We will be exploring six short stories before the mid-term. The first week you should read "Roque" by Dagoberto Gilb, "Girl" by Jamaica Kincaid, and "The Yellow Wallpaper" by Charlotte Perkins Gilman. The following week we will read "The Story of an Hour" by Kate Chopin, "Young Goodman Brown" and The Minister's Black Veil," by Nathaniel Hawthorne. Please read "The Story of an Hour" first as we will not get to the Hawthorne stories until we have finished all of the others. You will receive a Reader that includes all of the stories, except for Roque, which is only posted above. Please bring the Reader to class every day as it also includes a collection of poems and key terms that you will need to be familiar with in order to do well on the mid-term. You will need the Reader during the mid-term. I suggest you annotate the stories to prepare for the exam.
Girl, by Jamaica Kincaid: Link to Audio
Kincaid Bio with in-text citations
Consider Applying: Formalist Criticism and/or Gender Criticism to this text.
Young Goodman Brown, Nathaniel Hawthorne
Consider Applying: New Historicism or Formalist Criticism to this text (see Critical Theories page)
Fiction/Published in The New Yorker
May 10, 2010
Read the story:
Uncle Rock (Click this link for full text)
by Dagoberto Gilb
American food, sausage and eggs and hash-brown papitas fried crunchy on top. He’d be sitting there, eating with his mother, not bothering anybody, and life was good, when a man started changing it all...."
Consider applying Reader Response Criticism to this text.
Questions to ponder:
1. What is Sonny's attitude towards men in the first paragraph? How do you come to understand this?
2. What is the significance of "American" in the first paragraph? At what point do you begin to understand more about the implication of this word in the story?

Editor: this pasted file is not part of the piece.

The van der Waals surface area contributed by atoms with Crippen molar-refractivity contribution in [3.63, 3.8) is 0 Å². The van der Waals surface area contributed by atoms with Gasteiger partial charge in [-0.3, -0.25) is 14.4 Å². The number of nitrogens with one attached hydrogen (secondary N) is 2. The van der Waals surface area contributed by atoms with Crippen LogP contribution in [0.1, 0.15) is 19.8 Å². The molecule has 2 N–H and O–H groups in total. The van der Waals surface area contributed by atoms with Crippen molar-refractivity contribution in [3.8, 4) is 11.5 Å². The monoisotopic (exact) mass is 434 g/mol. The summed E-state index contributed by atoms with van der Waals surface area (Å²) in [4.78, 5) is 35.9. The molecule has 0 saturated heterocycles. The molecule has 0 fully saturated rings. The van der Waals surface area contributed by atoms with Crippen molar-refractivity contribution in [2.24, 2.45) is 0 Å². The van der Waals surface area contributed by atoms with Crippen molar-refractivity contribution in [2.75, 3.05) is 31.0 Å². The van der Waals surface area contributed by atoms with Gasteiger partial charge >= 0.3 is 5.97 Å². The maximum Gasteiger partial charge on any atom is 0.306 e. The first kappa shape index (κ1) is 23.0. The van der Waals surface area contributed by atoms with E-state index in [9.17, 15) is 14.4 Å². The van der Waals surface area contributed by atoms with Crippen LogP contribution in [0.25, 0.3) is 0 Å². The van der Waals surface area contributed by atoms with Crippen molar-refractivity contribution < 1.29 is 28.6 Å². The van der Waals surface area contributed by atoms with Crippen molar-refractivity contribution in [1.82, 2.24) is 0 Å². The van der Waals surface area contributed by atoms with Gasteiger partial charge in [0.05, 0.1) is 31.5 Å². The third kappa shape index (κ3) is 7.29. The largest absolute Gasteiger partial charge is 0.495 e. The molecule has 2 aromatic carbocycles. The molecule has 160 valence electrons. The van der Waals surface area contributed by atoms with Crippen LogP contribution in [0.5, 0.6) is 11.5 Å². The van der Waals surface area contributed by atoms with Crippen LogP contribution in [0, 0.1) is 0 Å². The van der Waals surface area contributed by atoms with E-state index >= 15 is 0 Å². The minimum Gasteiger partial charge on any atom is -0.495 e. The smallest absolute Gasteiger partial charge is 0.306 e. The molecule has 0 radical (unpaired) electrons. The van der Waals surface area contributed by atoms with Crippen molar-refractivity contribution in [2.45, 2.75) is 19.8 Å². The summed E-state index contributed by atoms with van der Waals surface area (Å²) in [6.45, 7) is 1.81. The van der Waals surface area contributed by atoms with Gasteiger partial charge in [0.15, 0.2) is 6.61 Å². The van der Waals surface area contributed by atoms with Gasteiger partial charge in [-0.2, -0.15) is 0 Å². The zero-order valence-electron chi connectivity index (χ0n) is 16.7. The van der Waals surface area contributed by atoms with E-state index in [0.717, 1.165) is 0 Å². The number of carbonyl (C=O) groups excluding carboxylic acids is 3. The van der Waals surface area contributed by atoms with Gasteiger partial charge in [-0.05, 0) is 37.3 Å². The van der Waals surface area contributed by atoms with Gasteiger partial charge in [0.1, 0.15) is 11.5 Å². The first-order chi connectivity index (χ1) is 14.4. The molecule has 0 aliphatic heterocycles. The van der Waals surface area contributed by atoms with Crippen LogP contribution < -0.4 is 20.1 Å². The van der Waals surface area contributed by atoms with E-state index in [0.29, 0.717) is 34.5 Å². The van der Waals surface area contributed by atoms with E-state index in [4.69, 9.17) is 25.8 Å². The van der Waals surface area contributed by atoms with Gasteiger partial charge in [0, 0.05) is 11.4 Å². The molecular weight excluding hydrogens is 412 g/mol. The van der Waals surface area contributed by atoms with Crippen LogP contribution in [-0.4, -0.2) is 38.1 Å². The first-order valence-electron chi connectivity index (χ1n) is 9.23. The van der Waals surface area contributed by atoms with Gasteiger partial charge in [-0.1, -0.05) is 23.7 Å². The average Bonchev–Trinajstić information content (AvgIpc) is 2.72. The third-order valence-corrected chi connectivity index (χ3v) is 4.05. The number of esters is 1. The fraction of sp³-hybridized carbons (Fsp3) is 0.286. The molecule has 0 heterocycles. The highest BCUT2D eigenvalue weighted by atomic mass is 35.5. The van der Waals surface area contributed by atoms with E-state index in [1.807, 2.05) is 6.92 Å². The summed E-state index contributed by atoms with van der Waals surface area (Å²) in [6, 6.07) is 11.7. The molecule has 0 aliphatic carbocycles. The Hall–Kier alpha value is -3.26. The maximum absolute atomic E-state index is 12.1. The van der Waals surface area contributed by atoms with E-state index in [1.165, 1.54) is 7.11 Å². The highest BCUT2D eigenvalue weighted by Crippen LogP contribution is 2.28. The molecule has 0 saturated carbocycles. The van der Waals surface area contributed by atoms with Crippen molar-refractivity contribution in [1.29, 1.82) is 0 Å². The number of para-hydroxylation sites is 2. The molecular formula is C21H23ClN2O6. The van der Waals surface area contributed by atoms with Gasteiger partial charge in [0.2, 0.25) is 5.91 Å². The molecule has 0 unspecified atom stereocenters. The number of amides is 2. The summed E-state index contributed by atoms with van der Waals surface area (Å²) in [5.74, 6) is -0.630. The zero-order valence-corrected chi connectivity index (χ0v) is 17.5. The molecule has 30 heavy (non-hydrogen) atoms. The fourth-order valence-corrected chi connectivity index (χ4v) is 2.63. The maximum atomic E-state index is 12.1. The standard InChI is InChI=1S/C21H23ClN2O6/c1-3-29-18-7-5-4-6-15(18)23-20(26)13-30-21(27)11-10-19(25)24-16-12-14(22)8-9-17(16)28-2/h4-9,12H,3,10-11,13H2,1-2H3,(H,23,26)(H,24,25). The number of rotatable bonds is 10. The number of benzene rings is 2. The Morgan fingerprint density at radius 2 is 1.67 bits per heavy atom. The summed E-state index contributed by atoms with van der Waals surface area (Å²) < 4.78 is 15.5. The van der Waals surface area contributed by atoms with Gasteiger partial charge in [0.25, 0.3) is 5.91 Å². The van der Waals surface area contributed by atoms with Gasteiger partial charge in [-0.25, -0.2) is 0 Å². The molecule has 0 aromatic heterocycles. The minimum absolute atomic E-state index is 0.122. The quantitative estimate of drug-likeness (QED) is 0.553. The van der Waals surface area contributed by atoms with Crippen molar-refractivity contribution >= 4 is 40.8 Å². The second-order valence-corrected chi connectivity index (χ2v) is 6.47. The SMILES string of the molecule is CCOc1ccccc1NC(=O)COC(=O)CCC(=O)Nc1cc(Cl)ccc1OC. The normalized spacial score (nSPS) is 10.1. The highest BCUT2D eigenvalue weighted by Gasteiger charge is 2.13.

3. Please identify the fragments in this story.
4. At the engineer's house why does Erick "not want them to think he like their food"?
5. Why does it matter that Roque prefers boxing to baseball?
6. Please identify two symbols that add meaning to this story.
7. What is Sonny's attitude toward Roque at the end of the story. How do you come to understand this?
I highly recommend and frequently teach Dagoberto Gilb's The Flowers.
Here is some interesting background, if you decide to read his novel.
Setting: Watts and Watts Forty Years Later
Fair Housing Act
"Shout," a short story originally published in Woodcuts for Women, by Dagoberto Gilb. The story is currently available in Sudden Fiction Latino, edited by Robert Shapard, James Thomas and Ray Gonzalez, published by W.W. Norton & Co., 2010.
An example of creative non-fiction can be found in the Sandra Cisneros short story, Pilon:
"I don't know how it is with boys. I've never been a boy. But girls somewhere between the ages of, say, eight and puberty, girls forget they have bodies. It's the time she has trouble keeping herself clean, socks always drooping, knees pocked and bloody, hair crooked as a broom. She doesn't look in mirrors. She isn't aware of being watched. Not aware of her body causing men to look at her yet. There isn't the sense of the female body's volatility, its rude weight, the nuisance of dragging it about. There isn't the world to bully you with it, bludgeon you, condemn you to a life sentence of fear. It's the time when you look at a young girl and notice she is at her ugliest, but at the same time, at her happiest. She is a being as close to a spirit as a spirit."
Cisneros, Sandra. "Pison." Sudden Fiction Latino.W.W Norton. New York. 2010.
Short Story: Yellow Wallpaper by Charlotte Perkins Gilman. "Why I Wrote the Yellow Wallpaper"
Consider Applying: Gender Criticism (see Critical Theories page)
The Story of an Hour, by Kate Chopin
The Awakening (Novella) by Kate Chopin
A Pair of Silk Stockings, by Kate Chopin
Consider Applying: Gender Criticism and New Historicism to this text